Manitoba looks to open borders, increase gathering sizes in Phase 4 of COVID-19 recovery

The Manitoba government is looking to throw open the doors to its COVID-19 recovery efforts by easing several restrictions, allowing movie theatres to reopen and theatrical performances to resume, and increasing gathering sizes.

Plan proposes increasing gathering sizes to 75 people indoors and 250 outdoors

Brian Pallister says that for Manitoba's economy to rebound, the province must reopen to visitors from across Canada. (Jeff Stapleton/CBC)

The Manitoba government is looking to throw open the doors to its COVID-19 recovery efforts by easing several restrictions, allowing movie theatres to reopen and theatrical performances to resume, and increasing gathering sizes.

"Thanks to the efforts of all Manitobans, we continue to lead in recovery and have among the lowest COVID-19 test positivity rates in the country," Premier Brian Pallister said Tuesday.

"That means we can continue our careful, balanced plan to restart our economy, give people back their lives and get Manitobans back to work."

The full draft plan for Phase 4 is available on the provincial government's website and could be implemented as early as Saturday, unless public feedback alters that plan.

Pallister encouraged the public to fill out a survey and to participate in a telephone town hall on Wednesday.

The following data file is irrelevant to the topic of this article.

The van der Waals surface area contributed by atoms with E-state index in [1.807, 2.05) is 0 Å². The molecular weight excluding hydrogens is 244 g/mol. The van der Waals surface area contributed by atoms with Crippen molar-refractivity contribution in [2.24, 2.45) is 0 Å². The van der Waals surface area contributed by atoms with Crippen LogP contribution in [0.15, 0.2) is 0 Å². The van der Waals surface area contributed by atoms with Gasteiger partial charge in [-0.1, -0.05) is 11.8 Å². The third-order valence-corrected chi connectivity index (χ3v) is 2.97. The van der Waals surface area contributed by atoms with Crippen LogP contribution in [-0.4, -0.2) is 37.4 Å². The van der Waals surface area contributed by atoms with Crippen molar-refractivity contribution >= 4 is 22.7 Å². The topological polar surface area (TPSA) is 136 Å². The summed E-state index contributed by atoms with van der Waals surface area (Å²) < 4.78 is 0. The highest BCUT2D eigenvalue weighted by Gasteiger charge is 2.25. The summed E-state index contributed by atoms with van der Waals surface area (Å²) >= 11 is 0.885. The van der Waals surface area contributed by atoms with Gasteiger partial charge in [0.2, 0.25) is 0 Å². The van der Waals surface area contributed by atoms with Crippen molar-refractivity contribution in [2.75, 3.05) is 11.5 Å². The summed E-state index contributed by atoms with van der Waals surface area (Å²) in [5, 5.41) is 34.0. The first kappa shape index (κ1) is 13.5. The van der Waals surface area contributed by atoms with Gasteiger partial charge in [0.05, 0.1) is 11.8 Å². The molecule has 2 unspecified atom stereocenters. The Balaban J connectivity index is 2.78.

"We must maintain our vigilance while growing our way out of this pandemic. I encourage all Manitobans to have their say in our next steps of restarting our economy," he said.

The proposed changes include increasing gathering sizes up to 75 people indoors and 250 outdoors, and easing of restrictions for faith-based gatherings, powwows and other cultural and spiritual events, along with resuming live theatrical performances and reopening movie theatres.

Occupancy limits would be removed for retail or indoor recreation, except for for gyms and fitness facilities, which must remain at 50 per cent or one person per 10 square metres, whichever is lower.

Casinos would also reopen at 50 per cent capacity and counter service would return at restaurants and bars, provided non-permeable barriers and hand sanitizer is available for patrons.

In spite of recent COVID-19 numbers Manitoba still relaxing pandemic restrictions

2 years ago
Duration 1:58
Premier Brian Pallister announced the next phase of the provincial plan to reopen the economy by easing several restrictions, allowing movie theatres to reopen and theatrical performances to resume, and increasing gathering sizes.

Removing 14-day isolation

The province is also considering removing the 14-day self-isolation requirement for visitors coming to Manitoba from other places in Canada, Pallister said.

That comes on the heels on Monday's announcement of 18 new cases of COVID-19 in the province over the weekend — the biggest surge in cases in recent weeks.

On Tuesday, the province announced another 12 cases of COVID-19, bringing the total number of cases in Manitoba since mid-March to 366.

Of those, 318 have recovered and 41 are active. One person is in hospital in intensive care and seven people have died.

Meanwhile, the number of cases has also jumped recently in some other provinces. Ontario reported 203 new cases on Tuesday, after reporting 135 new cases on Monday. Quebec had 180 new cases on Tuesday.